Chronic Wasting Disease (CWD): Captive Deer Industry Jeopardizing Future of our Natural Resources

Government experimentation with captive deer created Chronic Wasting Disease (CWD). Confinement operations — whether public or private — spread CWD. This fact has nothing to do with liking or disliking deer breeders, political persuasion, property rights, public rights, personal preference, hunting ethics or the motivation of any person or group who might confine deer.

CWD and deer confinement go hand-in-hand.


Letter to the Editor – Originally Appeared in Livestock Weekly May 29, 2014


Harris County’s having more state representatives than all of Texas west of I-35 should be a clear sign that making any assumptions regarding the majority’s view of the core value of natural resources, beyond a current cash market value, jeopardizes the future of that resource. Fresh water used for fracking gets popular media coverage, but how society manages all natural resources partly defines our legacy.

Most Texans haven’t noticed over the past decade, but the captive deer industry has repeatedly employed a big legislative line to try a quarterback sneak on our public resource. Their repeat efforts to lobby away many of the safeguards in wildlife regulations, along with their push to reduce or eliminate some of the health and safety precautions protecting humans and wildlife alike, have spilled out of Texas and are real legislative battles in 14 states. The captive deer breeder industry, along with the Texas Deer Association, introduced 17 bills during the previous Texas legislative session, and we should prepare for more this go-round. Showing no signs of surrender, the captive deer breeder industry has even formed a national task force evaluating changes in the breeder industry vocabulary in an effort to improve the captive breeder image with nonhunters.

In Texas, captive deer breeding isn’t a private property rights issue. Even though a captive deer breeder may choose to pay $500,000 for fictitious whitetail buck Marco Polo X, the people of Texas remain the trustees of that public resource. The captive deer breeder exists through an annual breeder license bought from the people’s wildlife department (TPWD) for the privilege to hold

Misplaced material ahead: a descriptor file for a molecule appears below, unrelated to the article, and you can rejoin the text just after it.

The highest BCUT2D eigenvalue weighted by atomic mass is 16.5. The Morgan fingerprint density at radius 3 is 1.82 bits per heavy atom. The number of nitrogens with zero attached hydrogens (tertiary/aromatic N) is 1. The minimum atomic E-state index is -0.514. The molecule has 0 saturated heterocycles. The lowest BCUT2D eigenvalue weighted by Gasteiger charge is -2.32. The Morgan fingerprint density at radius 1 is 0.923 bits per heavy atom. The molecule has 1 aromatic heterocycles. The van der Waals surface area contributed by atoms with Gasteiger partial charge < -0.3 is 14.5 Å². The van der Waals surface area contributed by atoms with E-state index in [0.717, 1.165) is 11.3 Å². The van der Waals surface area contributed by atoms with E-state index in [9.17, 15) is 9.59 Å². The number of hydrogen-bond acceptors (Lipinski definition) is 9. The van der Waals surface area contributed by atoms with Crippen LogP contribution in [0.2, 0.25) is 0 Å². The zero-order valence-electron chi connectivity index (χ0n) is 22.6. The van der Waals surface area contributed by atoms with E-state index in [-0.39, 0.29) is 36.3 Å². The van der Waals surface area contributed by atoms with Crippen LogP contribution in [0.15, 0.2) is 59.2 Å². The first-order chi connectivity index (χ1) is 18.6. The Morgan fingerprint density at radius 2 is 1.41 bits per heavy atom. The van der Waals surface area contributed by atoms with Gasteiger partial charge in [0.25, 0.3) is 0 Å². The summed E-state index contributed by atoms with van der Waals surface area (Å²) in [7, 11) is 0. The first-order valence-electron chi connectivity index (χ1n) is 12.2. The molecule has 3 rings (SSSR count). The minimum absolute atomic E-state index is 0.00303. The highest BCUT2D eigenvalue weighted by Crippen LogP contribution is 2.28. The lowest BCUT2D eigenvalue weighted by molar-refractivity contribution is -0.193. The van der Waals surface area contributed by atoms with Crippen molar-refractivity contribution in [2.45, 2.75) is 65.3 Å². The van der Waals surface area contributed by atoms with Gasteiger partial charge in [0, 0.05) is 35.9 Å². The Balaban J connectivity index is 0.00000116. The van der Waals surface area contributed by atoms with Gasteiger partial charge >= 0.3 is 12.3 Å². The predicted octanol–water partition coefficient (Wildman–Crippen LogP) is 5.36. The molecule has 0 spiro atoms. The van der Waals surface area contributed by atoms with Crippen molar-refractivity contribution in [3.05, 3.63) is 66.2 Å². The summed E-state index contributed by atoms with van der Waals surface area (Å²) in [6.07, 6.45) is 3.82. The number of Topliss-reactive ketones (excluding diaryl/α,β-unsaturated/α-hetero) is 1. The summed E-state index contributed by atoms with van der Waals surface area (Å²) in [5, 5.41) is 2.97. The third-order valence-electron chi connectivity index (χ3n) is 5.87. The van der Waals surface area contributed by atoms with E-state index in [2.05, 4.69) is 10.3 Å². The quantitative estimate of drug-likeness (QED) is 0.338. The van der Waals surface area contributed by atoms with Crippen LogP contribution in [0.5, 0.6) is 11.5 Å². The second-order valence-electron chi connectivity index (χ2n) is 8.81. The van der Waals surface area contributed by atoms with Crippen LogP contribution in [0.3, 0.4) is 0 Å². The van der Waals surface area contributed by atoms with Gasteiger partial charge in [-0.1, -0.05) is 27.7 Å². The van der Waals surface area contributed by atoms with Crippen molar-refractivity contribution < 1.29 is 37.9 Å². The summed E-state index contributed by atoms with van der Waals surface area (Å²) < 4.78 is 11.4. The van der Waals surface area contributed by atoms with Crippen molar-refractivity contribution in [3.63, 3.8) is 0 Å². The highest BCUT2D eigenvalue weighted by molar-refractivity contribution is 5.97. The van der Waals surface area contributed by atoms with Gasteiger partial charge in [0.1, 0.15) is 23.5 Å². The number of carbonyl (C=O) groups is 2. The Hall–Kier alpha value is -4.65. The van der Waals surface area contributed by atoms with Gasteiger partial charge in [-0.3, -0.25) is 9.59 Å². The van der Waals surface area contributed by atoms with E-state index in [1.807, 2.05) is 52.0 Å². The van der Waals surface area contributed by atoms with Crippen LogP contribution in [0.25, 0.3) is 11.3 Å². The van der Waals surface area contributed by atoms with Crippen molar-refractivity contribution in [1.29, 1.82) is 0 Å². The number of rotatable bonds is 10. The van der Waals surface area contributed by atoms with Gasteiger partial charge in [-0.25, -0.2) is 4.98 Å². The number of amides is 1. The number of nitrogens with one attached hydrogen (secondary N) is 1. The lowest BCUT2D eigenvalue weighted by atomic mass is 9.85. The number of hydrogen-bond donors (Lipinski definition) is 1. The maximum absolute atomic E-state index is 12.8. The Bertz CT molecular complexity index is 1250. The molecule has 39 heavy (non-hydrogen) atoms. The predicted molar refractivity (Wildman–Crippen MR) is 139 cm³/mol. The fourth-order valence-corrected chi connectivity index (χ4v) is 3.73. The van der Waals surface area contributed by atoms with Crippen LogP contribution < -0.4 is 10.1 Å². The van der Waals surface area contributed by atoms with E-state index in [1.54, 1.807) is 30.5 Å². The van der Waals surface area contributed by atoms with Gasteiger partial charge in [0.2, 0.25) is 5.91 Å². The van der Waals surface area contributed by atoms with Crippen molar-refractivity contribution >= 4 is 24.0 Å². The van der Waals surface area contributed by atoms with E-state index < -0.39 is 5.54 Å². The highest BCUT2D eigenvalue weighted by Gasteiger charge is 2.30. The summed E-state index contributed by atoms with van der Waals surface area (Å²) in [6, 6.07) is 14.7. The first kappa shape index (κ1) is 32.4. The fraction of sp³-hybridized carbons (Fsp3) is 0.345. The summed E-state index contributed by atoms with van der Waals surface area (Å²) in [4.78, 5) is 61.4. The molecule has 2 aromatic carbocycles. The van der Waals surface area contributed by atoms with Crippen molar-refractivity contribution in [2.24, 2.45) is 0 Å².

the people’s deer in captivity. Only the sport who eventually kills the deer, declaring possession by putting his hunting license tag on the animal, ever “owns” the animal.

I’m not anti-captive deer. I am pro wildlife. There are captive deer breeder operations nearly everywhere; Texas has the most out of any state. These days many of us are at least neighbors to neighbors of deer breeders. More recognizable are the thousands of miles of deer-proof fencing, some containing purchased, liberated, and translocated pen-raised bucks and does. So what’s the big deal?

A four-part documentary looking into the captive deer industry as reported in March by the Indianapolis Indystar called “Buck Fever” from reporter Ryan Sabalow, quotes experts and federal authorities regarding the disease risk associated with the captive deer and elk industry.

For instance, chronic wasting disease has been found in 22 states and the Star “uncovered several cases (in 12 states) in which it (CWD) was first detected in captive deer operations, then found in nearby wild animals”. Also, “Bovine tuberculosis has been found in at least 50 captive deer and elk herds across the U.S … federal researchers said it was likely the disease spread from deer farms to cattle.”

Sabalow further reports on the other end of these disease outbreaks. “These diseases and pests have real consequences for taxpayers, the food supply, and wildlife. Indiana spent $1.2 million fighting an outbreak of bovine TB that started on a deer farm and spread to a cattle ranch. Wisconsin has spent more than $30 million fighting CWD.” The article further explains, “Once a disease enters the wild, it is hard to eradicate. Wild animals, including deer, can act as a reservoir of bovine TB, limiting progress toward eradication of the disease in cattle.”